, a black-pigmented, Gram-negative anaerobe, is an important etiological agent of periodontal disease and is also linked to cardiovascular disease (22), rheumatoid arthritis (6,19) and other systemic diseases. The recent designation of P. gingivalis as a "keystone pathogen" (31) further highlights its ability to adapt to the harsh inflammatory conditions of the periodontal pocket and disrupt host-microbial homeostasis, which is partly responsible for the pathology observed in periodontal disease. Thus, to survive and orchestrate the microbial/host activities that can lead to disease, suggest that P. gingivalis possesses a complex regulatory network probably involving transcriptional and post-transcriptional mechanisms. While a key element in modulating the pathogenic potential of P. gingivalis is the post- translational modification of several of the major surface proteins/structures, there is a gap in our understanding of the components and mechanism(s) of this circuitry. The specific hypothesis to be addressed in this application is that via acetylation the novel vimA (virulence modulating) gene product is involved in the post-translational control of several major surface proteins in P. gingivalis including gingipain maturation/activation. In addition, VimA can also modulate the expression of several virulence genes by a transcriptional mechanism. This hypothesis is based on the observations made in the previous funding period where we have characterized the bcp-recA-vimA-vimE-vimF-aroG locus. This operon is essential for the maturation/activation/anchorage of the gingipains and regulation of other virulence factors of P. gingivalis. VimA is also important in oxidative stress resistance (4). Our data support a multifunctional role for VimA in modulating virulence in P. gingivalis possibly through its involvement in acetylation, that may affect A-LPS synthesis, protein sorting/transfer/anchorage and gene expression. In this project, we wish to extend these findings and to more fully clarify the VimA-dependent mechanism(s) of virulence regulation via acetylation. In bacteria including oral pathogens, the role of acetylation in virulence regulation has not been well characterized. The long term objective of our research program is to elucidate a comprehensive molecular mechanism(s) for virulence regulation in P. gingivalis as a prerequisite to the development of novel therapeutic interventions to aid in the control and prevention of diseases associated with this keystone pathogen. It is likely that VimA, which is involved in acetylation, may be a founding member of a novel transcriptional/post-translational control mechanism in Gram- negative anaerobic bacteria. The current application is designed for a comprehensive assessment of the multifunctional role of VimA.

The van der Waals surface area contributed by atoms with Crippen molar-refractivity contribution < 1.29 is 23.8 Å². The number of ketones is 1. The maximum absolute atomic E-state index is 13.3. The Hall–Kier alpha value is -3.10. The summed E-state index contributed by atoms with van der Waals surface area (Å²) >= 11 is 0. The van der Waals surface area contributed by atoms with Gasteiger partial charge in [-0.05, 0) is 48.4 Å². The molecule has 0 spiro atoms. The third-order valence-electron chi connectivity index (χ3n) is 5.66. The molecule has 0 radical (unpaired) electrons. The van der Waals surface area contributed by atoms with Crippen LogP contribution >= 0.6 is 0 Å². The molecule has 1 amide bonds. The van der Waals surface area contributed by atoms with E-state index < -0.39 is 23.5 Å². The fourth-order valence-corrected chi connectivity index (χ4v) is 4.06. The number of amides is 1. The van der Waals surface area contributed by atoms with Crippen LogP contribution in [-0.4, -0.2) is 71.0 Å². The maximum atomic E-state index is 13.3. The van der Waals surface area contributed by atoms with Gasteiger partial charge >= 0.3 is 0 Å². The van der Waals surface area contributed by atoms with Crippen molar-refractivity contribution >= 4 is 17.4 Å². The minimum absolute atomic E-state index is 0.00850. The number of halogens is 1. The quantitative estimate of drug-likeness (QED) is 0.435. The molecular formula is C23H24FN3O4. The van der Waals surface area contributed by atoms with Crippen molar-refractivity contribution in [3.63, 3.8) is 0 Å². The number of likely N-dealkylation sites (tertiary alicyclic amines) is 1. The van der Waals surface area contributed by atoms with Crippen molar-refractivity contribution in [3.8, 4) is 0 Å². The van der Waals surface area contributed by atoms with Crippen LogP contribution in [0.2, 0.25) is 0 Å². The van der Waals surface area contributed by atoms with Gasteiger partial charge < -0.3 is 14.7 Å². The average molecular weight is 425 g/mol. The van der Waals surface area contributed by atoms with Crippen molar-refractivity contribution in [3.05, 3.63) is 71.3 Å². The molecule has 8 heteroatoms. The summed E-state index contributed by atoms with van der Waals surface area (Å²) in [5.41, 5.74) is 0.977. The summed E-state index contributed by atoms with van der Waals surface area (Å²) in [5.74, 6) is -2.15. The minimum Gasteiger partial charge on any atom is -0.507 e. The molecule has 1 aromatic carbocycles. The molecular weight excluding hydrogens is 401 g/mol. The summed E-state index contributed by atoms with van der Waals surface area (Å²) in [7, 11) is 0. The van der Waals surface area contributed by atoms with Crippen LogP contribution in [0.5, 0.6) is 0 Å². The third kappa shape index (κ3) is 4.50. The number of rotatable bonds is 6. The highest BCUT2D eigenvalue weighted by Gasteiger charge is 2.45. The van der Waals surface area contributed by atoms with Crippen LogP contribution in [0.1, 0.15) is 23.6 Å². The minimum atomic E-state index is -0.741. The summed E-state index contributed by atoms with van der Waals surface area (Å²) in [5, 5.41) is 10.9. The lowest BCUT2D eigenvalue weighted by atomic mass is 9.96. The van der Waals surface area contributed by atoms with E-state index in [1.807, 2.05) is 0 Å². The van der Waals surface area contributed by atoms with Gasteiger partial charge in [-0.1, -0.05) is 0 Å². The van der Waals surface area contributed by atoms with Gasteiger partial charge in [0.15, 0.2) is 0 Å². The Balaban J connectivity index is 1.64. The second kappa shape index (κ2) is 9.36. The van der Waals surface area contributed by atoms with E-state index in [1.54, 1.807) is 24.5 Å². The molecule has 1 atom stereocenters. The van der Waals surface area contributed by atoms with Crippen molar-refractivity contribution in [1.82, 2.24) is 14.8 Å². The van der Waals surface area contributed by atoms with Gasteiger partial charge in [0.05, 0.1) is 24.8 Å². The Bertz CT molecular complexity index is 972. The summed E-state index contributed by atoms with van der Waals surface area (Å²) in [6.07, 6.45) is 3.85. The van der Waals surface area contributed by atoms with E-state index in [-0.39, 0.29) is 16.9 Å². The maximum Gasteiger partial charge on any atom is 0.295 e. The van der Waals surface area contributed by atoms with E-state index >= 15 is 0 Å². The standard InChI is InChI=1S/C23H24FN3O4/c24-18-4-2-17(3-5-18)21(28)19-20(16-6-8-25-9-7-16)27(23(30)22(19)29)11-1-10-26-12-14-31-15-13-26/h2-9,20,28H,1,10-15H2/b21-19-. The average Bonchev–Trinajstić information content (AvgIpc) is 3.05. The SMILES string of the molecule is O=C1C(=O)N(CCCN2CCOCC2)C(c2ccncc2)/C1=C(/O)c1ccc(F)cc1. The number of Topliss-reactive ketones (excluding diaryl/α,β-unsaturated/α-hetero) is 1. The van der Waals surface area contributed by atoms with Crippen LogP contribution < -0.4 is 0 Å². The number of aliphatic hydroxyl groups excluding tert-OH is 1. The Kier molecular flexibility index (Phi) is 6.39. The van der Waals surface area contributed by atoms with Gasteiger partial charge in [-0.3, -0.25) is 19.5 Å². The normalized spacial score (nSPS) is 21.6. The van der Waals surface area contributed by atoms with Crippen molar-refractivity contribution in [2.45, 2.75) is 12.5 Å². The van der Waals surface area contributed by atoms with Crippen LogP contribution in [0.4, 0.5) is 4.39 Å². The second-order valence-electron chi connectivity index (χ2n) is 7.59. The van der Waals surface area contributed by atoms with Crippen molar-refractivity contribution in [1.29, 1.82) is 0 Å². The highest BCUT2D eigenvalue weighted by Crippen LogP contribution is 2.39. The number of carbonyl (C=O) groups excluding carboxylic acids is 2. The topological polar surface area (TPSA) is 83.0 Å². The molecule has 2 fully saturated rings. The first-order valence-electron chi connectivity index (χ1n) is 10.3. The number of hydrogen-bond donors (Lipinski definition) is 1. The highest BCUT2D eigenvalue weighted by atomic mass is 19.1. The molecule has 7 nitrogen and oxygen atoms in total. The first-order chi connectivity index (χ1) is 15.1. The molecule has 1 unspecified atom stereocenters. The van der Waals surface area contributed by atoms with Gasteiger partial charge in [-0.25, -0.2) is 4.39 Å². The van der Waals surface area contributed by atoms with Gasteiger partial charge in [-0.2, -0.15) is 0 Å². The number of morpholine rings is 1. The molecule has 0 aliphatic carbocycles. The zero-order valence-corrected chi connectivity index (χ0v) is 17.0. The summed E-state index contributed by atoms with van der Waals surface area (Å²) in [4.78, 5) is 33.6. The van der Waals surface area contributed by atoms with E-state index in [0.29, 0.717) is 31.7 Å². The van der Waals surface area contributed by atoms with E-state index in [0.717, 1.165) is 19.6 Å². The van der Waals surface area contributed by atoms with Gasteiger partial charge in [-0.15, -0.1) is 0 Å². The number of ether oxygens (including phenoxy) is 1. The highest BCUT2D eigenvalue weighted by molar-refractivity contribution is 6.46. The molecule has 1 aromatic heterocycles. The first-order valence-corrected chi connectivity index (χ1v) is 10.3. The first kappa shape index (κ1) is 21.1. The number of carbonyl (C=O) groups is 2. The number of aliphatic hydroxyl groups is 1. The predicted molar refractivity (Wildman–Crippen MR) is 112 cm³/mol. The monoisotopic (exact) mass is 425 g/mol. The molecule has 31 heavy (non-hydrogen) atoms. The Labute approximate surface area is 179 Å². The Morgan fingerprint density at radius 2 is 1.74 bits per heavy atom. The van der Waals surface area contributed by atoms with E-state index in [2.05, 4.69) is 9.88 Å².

The specific aims : (1) To evaluate the role of acetylation in protein maturation in P. gingivalis. (2) To explore the effectsof VimA-dependent acetylation on gene expression in P. gingivalis. Collectively, the results from this study will clarify the mechanistic role of VimA in virulence regulation in P. gingivalis. It should shed light on the acetylation regulatory network in P. gingivalis. It will generate a model system(s) that will yield important clues that will facilitate the development of novel therapeutic interventions to aid in the control and prevention of periodontal disease.

Public Health Relevance

The post-translational modification of several of the major surface proteins/structures is important for the pathogenic potential of P. gingivalis. The goal of this research is to characterize the novel VimA-dependent mechanism for virulence regulation in P. gingivalis via acetylation. Because of the success of this bacterium as an important cause of gum disease suggests that these systems are vital for its survival. Essential components of this regulatory system are prime targets for the development of novel therapeutics that will have a positive impact on human health.

Agency
National Institute of Health (NIH)
Institute
National Institute of Dental & Craniofacial Research (NIDCR)
Type
High Priority, Short Term Project Award (R56)
Project #
2R56DE013664-10A1
Application #
8926083
Study Section
Oral, Dental and Craniofacial Sciences Study Section (ODCS)
Program Officer
Lunsford, Dwayne
Project Start
2000-04-01
Project End
2015-08-31
Budget Start
2014-09-24
Budget End
2015-08-31
Support Year
10
Fiscal Year
2014
Total Cost
$291,392
Indirect Cost
$106,967
Name
Loma Linda University
Department
Other Basic Sciences
Type
Schools of Medicine
DUNS #
009656273
City
Loma Linda
State
CA
Country
United States
Zip Code
92354